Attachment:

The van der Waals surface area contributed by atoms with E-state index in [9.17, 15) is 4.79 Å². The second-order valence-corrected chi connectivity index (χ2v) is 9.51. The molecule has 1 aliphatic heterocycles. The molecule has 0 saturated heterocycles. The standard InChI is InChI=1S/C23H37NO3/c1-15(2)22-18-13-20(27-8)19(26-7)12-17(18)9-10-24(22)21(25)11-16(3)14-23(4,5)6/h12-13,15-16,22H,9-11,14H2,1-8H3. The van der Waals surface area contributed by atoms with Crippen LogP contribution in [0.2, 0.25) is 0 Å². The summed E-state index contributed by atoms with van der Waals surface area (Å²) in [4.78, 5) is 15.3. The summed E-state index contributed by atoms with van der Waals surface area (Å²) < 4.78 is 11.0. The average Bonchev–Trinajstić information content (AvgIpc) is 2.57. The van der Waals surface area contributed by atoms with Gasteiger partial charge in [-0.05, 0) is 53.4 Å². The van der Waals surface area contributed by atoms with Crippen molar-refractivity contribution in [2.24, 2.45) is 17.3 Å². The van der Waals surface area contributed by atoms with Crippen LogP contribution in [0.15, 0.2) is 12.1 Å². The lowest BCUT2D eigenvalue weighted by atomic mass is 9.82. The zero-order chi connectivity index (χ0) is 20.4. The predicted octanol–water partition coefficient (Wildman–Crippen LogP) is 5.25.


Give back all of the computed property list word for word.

The van der Waals surface area contributed by atoms with E-state index in [9.17, 15) is 4.79 Å². The second-order valence-corrected chi connectivity index (χ2v) is 9.51. The molecule has 1 aliphatic heterocycles. The molecule has 0 saturated heterocycles. The standard InChI is InChI=1S/C23H37NO3/c1-15(2)22-18-13-20(27-8)19(26-7)12-17(18)9-10-24(22)21(25)11-16(3)14-23(4,5)6/h12-13,15-16,22H,9-11,14H2,1-8H3. The van der Waals surface area contributed by atoms with Crippen LogP contribution in [0.2, 0.25) is 0 Å². The summed E-state index contributed by atoms with van der Waals surface area (Å²) in [4.78, 5) is 15.3. The summed E-state index contributed by atoms with van der Waals surface area (Å²) < 4.78 is 11.0. The average Bonchev–Trinajstić information content (AvgIpc) is 2.57. The van der Waals surface area contributed by atoms with Gasteiger partial charge in [-0.05, 0) is 53.4 Å². The van der Waals surface area contributed by atoms with Crippen molar-refractivity contribution in [2.24, 2.45) is 17.3 Å². The van der Waals surface area contributed by atoms with Crippen LogP contribution in [0.15, 0.2) is 12.1 Å². The lowest BCUT2D eigenvalue weighted by atomic mass is 9.82. The zero-order chi connectivity index (χ0) is 20.4. The predicted octanol–water partition coefficient (Wildman–Crippen LogP) is 5.25.